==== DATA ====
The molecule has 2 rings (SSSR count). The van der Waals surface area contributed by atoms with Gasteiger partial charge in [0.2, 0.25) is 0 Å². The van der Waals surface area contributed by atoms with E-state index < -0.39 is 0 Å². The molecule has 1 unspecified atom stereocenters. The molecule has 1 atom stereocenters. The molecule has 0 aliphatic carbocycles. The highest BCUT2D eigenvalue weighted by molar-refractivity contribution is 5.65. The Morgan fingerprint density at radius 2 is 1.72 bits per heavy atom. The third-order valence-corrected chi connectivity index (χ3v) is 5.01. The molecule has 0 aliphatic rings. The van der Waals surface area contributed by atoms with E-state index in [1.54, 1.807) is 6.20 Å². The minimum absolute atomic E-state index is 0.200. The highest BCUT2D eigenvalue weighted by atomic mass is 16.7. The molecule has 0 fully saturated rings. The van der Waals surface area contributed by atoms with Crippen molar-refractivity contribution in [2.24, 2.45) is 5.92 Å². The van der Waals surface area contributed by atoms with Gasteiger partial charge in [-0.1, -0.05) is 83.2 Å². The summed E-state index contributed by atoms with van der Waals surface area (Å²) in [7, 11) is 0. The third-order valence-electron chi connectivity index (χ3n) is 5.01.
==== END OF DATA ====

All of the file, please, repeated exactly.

The molecule has 2 rings (SSSR count). The van der Waals surface area contributed by atoms with Gasteiger partial charge in [0.2, 0.25) is 0 Å². The van der Waals surface area contributed by atoms with E-state index < -0.39 is 0 Å². The molecule has 1 unspecified atom stereocenters. The molecule has 1 atom stereocenters. The molecule has 0 aliphatic carbocycles. The highest BCUT2D eigenvalue weighted by molar-refractivity contribution is 5.65. The Morgan fingerprint density at radius 2 is 1.72 bits per heavy atom. The third-order valence-corrected chi connectivity index (χ3v) is 5.01. The molecule has 0 aliphatic rings. The van der Waals surface area contributed by atoms with E-state index in [1.54, 1.807) is 6.20 Å². The minimum absolute atomic E-state index is 0.200. The highest BCUT2D eigenvalue weighted by atomic mass is 16.7. The molecule has 0 fully saturated rings. The van der Waals surface area contributed by atoms with Crippen molar-refractivity contribution in [2.24, 2.45) is 5.92 Å². The van der Waals surface area contributed by atoms with Gasteiger partial charge in [-0.1, -0.05) is 83.2 Å². The summed E-state index contributed by atoms with van der Waals surface area (Å²) in [7, 11) is 0. The third-order valence-electron chi connectivity index (χ3n) is 5.01.